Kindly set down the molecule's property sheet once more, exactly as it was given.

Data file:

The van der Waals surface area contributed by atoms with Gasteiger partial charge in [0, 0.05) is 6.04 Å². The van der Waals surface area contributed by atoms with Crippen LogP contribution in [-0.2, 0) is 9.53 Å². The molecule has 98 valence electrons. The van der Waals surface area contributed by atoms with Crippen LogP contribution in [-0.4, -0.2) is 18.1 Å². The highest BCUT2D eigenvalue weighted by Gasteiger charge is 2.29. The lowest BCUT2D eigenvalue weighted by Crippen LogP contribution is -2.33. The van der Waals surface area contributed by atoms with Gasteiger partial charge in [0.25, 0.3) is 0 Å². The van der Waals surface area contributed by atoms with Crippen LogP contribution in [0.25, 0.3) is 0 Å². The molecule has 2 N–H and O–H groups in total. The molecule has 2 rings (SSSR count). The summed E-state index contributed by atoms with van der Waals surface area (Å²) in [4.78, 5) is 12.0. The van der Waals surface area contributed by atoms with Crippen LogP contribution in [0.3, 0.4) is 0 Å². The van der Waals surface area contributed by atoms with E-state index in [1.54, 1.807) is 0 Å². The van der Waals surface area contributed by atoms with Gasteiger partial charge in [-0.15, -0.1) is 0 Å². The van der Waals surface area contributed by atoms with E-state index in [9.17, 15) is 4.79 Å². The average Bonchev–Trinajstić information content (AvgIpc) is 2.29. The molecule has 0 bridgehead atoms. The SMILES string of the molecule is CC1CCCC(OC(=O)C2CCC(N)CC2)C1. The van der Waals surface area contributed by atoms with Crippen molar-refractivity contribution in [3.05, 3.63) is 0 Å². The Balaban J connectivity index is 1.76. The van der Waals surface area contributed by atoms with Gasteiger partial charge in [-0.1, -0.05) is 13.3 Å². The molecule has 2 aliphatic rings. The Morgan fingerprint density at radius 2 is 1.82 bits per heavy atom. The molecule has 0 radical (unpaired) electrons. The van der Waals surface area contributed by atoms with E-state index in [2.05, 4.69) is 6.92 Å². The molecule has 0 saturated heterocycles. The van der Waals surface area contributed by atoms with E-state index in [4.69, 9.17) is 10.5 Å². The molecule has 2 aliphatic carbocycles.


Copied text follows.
The van der Waals surface area contributed by atoms with Gasteiger partial charge in [0, 0.05) is 6.04 Å². The van der Waals surface area contributed by atoms with Crippen LogP contribution in [-0.2, 0) is 9.53 Å². The molecule has 98 valence electrons. The van der Waals surface area contributed by atoms with Crippen LogP contribution in [-0.4, -0.2) is 18.1 Å². The highest BCUT2D eigenvalue weighted by Gasteiger charge is 2.29. The lowest BCUT2D eigenvalue weighted by Crippen LogP contribution is -2.33. The van der Waals surface area contributed by atoms with Gasteiger partial charge in [0.25, 0.3) is 0 Å². The van der Waals surface area contributed by atoms with Crippen LogP contribution in [0.25, 0.3) is 0 Å². The molecule has 2 N–H and O–H groups in total. The molecule has 2 rings (SSSR count). The summed E-state index contributed by atoms with van der Waals surface area (Å²) in [4.78, 5) is 12.0. The van der Waals surface area contributed by atoms with Crippen LogP contribution in [0.3, 0.4) is 0 Å². The van der Waals surface area contributed by atoms with E-state index in [1.54, 1.807) is 0 Å². The van der Waals surface area contributed by atoms with Gasteiger partial charge in [-0.15, -0.1) is 0 Å². The van der Waals surface area contributed by atoms with E-state index in [9.17, 15) is 4.79 Å². The average Bonchev–Trinajstić information content (AvgIpc) is 2.29. The molecule has 0 bridgehead atoms. The SMILES string of the molecule is CC1CCCC(OC(=O)C2CCC(N)CC2)C1. The van der Waals surface area contributed by atoms with Crippen molar-refractivity contribution in [3.05, 3.63) is 0 Å². The Balaban J connectivity index is 1.76. The van der Waals surface area contributed by atoms with Gasteiger partial charge in [-0.1, -0.05) is 13.3 Å². The molecule has 2 aliphatic rings. The Morgan fingerprint density at radius 2 is 1.82 bits per heavy atom. The molecule has 0 radical (unpaired) electrons. The van der Waals surface area contributed by atoms with E-state index in [2.05, 4.69) is 6.92 Å². The molecule has 0 saturated heterocycles. The van der Waals surface area contributed by atoms with E-state index in [4.69, 9.17) is 10.5 Å². The molecule has 2 aliphatic carbocycles.